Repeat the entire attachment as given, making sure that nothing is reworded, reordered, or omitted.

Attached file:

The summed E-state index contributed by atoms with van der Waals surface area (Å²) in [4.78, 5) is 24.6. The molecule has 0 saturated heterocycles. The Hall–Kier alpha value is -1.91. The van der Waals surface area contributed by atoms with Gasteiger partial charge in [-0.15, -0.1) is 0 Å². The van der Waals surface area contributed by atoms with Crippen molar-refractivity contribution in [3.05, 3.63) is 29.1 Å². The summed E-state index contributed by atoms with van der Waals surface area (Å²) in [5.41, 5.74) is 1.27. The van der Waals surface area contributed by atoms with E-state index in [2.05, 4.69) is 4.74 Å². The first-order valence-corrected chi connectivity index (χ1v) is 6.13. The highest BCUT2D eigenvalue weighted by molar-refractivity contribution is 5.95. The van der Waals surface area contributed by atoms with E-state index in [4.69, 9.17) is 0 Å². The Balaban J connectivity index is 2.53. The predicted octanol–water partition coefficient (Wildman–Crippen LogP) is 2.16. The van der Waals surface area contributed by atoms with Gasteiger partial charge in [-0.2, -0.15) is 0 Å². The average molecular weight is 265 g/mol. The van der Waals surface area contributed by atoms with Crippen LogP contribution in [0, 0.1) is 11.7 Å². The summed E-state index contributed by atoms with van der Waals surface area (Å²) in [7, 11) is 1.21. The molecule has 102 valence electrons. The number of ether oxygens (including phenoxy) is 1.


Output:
The summed E-state index contributed by atoms with van der Waals surface area (Å²) in [4.78, 5) is 24.6. The molecule has 0 saturated heterocycles. The Hall–Kier alpha value is -1.91. The van der Waals surface area contributed by atoms with Gasteiger partial charge in [-0.15, -0.1) is 0 Å². The van der Waals surface area contributed by atoms with Crippen molar-refractivity contribution in [3.05, 3.63) is 29.1 Å². The summed E-state index contributed by atoms with van der Waals surface area (Å²) in [5.41, 5.74) is 1.27. The van der Waals surface area contributed by atoms with E-state index in [2.05, 4.69) is 4.74 Å². The first-order valence-corrected chi connectivity index (χ1v) is 6.13. The highest BCUT2D eigenvalue weighted by molar-refractivity contribution is 5.95. The van der Waals surface area contributed by atoms with E-state index in [4.69, 9.17) is 0 Å². The Balaban J connectivity index is 2.53. The predicted octanol–water partition coefficient (Wildman–Crippen LogP) is 2.16. The van der Waals surface area contributed by atoms with Gasteiger partial charge in [-0.2, -0.15) is 0 Å². The average molecular weight is 265 g/mol. The van der Waals surface area contributed by atoms with Crippen LogP contribution in [0, 0.1) is 11.7 Å². The summed E-state index contributed by atoms with van der Waals surface area (Å²) in [7, 11) is 1.21. The molecule has 102 valence electrons. The number of ether oxygens (including phenoxy) is 1.